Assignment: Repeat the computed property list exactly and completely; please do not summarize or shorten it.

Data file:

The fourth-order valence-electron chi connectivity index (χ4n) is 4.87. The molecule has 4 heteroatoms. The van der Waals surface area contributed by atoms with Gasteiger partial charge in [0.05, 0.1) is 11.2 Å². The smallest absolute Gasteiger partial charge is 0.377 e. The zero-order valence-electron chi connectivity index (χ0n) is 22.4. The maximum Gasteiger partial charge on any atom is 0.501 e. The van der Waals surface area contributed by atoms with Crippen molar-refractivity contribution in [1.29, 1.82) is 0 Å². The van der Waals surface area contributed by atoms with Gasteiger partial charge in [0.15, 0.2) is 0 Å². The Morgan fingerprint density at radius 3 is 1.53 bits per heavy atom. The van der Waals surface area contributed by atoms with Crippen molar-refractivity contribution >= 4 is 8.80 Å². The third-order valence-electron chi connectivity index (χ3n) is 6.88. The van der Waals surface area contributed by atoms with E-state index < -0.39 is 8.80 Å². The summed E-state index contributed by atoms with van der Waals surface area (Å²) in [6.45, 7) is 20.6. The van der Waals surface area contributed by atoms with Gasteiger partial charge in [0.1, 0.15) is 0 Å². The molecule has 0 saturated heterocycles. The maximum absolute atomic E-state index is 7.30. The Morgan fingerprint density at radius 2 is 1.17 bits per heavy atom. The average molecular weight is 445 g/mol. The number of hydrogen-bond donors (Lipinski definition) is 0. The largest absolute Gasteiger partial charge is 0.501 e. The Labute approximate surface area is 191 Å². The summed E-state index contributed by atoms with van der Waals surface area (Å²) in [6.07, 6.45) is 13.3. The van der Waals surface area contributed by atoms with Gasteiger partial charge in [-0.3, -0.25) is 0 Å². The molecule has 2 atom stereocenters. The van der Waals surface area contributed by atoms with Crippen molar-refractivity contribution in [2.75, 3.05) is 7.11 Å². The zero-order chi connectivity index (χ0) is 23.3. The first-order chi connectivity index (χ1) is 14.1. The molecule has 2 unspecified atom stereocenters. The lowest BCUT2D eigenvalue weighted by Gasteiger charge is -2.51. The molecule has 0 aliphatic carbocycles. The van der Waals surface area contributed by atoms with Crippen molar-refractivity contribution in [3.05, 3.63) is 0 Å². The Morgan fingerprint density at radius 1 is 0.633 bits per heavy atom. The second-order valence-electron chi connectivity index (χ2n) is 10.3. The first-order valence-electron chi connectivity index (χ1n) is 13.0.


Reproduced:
The fourth-order valence-electron chi connectivity index (χ4n) is 4.87. The molecule has 4 heteroatoms. The van der Waals surface area contributed by atoms with Gasteiger partial charge in [0.05, 0.1) is 11.2 Å². The smallest absolute Gasteiger partial charge is 0.377 e. The zero-order valence-electron chi connectivity index (χ0n) is 22.4. The maximum Gasteiger partial charge on any atom is 0.501 e. The van der Waals surface area contributed by atoms with Crippen molar-refractivity contribution in [1.29, 1.82) is 0 Å². The van der Waals surface area contributed by atoms with Gasteiger partial charge in [0.15, 0.2) is 0 Å². The Morgan fingerprint density at radius 3 is 1.53 bits per heavy atom. The van der Waals surface area contributed by atoms with Crippen molar-refractivity contribution >= 4 is 8.80 Å². The third-order valence-electron chi connectivity index (χ3n) is 6.88. The van der Waals surface area contributed by atoms with E-state index < -0.39 is 8.80 Å². The summed E-state index contributed by atoms with van der Waals surface area (Å²) in [6.45, 7) is 20.6. The van der Waals surface area contributed by atoms with Gasteiger partial charge in [0.1, 0.15) is 0 Å². The molecule has 0 saturated heterocycles. The maximum absolute atomic E-state index is 7.30. The Morgan fingerprint density at radius 2 is 1.17 bits per heavy atom. The average molecular weight is 445 g/mol. The number of hydrogen-bond donors (Lipinski definition) is 0. The largest absolute Gasteiger partial charge is 0.501 e. The Labute approximate surface area is 191 Å². The summed E-state index contributed by atoms with van der Waals surface area (Å²) in [6.07, 6.45) is 13.3. The van der Waals surface area contributed by atoms with Gasteiger partial charge in [-0.3, -0.25) is 0 Å². The molecule has 2 atom stereocenters. The van der Waals surface area contributed by atoms with Crippen molar-refractivity contribution in [2.75, 3.05) is 7.11 Å². The zero-order chi connectivity index (χ0) is 23.3. The first-order chi connectivity index (χ1) is 14.1. The molecule has 2 unspecified atom stereocenters. The lowest BCUT2D eigenvalue weighted by Gasteiger charge is -2.51. The molecule has 0 aliphatic carbocycles. The van der Waals surface area contributed by atoms with Crippen molar-refractivity contribution in [3.05, 3.63) is 0 Å². The Morgan fingerprint density at radius 1 is 0.633 bits per heavy atom. The second-order valence-electron chi connectivity index (χ2n) is 10.3. The first-order valence-electron chi connectivity index (χ1n) is 13.0.